A Preliminary Staff Working Paper of the Clinton Health Care Task Force states: “The need to explicitly take costs into account…depends on whether there will be…limits on resources available to provide health care to a population. The limit might be…a budget limit or a capitation.” Elsewhere, it states: “Another option is (that) in order to be covered an intervention must not only be medically necessary and medically appropriate, (but also) ‘medically prudent’…. Coverage determinations should cause the greatest overall benefit to the population being served within the constraints of the available resources.”
Joseph Scherzer, M.D., founder and then-president of the Arizona chapter of AAPS, noted that controls on all venues for medical care were also proposed: “Clinton would have implemented criminal penalties for patients and doctors for private contracting.” He cites an Aug 11, 1993, Memorandum from Ira Magaziner: “Without private sector controls, deeper Medicare cuts…will be harder to achieve.” (Scottsdale Tribune 3/21/95)
Sep 22-24. 73rd annual meeting, Oklahoma City, OK
Oct 5-7, 2017. 74th annual meeting, Tucson, AZ
The Hillary Clinton Defense
In deciding not to indict Hillary Clinton for mishandling sensitive government documents, FBI director James Comey said that the government could not prove “willfulness” or knowing violation of a specific law (http://tinyurl.com/zjj6t6a). Secretary Clinton was briefed on the rules, but now “does not recall.”
For ordinary people, ignorance of the law is no excuse. And under HIPAA, a physician who treated protected patient information the way Clinton treated classified emails would be liable for huge fines, prison terms, and civil suits.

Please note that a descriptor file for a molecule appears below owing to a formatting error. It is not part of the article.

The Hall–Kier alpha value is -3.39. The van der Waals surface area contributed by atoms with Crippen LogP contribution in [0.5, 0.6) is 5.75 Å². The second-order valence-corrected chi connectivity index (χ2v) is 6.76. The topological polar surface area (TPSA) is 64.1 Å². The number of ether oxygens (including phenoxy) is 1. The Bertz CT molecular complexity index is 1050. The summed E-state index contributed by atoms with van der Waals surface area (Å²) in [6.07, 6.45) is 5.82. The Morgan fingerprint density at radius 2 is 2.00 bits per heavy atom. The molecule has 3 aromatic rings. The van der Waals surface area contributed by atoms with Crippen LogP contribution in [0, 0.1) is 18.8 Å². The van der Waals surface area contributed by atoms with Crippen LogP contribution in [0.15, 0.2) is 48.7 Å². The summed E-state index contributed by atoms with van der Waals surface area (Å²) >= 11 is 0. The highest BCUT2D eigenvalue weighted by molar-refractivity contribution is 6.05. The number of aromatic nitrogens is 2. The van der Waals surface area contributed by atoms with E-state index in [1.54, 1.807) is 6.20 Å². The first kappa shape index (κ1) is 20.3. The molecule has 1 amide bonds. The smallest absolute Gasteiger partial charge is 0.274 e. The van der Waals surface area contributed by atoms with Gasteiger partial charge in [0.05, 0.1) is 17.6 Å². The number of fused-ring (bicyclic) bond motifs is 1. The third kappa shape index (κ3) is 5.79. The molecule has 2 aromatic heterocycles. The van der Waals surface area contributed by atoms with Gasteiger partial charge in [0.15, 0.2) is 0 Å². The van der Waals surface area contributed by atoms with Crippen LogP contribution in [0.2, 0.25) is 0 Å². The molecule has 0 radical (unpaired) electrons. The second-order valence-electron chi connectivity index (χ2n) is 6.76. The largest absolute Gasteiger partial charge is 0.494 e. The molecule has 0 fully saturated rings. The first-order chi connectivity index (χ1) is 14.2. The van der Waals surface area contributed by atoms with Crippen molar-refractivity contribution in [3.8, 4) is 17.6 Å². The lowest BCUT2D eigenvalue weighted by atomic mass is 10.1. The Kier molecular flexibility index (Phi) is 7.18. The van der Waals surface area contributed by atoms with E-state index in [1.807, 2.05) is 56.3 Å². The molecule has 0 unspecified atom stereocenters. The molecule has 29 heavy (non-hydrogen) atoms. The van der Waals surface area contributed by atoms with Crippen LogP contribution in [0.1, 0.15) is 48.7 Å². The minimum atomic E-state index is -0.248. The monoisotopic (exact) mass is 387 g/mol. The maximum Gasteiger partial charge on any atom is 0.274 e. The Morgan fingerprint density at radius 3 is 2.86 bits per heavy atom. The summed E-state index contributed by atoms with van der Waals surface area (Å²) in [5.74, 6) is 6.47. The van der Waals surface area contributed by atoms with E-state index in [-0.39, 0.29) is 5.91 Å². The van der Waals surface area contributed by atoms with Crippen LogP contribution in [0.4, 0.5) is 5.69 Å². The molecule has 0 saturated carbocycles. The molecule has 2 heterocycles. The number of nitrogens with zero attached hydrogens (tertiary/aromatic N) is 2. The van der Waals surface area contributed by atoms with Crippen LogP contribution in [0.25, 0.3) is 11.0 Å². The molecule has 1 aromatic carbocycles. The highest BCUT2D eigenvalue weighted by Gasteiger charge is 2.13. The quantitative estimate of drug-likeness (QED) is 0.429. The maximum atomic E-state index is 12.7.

For doctors, the fundamental principle that a felony conviction requires proof of mens rea (criminal intent) has been explicitly written out of the law. Authors of ObamaCare altered §6402(f)(2) of the Anti-Kickback Statute to say “a person need not have actual knowledge of or specific intent to commit a violation (Am Spectator 8/29/16, http://tinyurl.com/glqv5lj).
As former U.S. Attorney General Michael Mukasey told MSNBC, federal law states:
USC Title 18. Section 2071. “(a) Whoever willfully and unlawfully conceals, Removes, Mutilates, Obliterates, or destroys, or attempts to do so, or, with intent to do so takes and carries away any record, proceeding, map, Book, Paper, Document Or other thing, filed or deposited with any clerk or officer of any court of the United States, or in any public office, or with any judicial or public officer of the United States, Shall be fined under this title or imprisoned not more than three years, or both.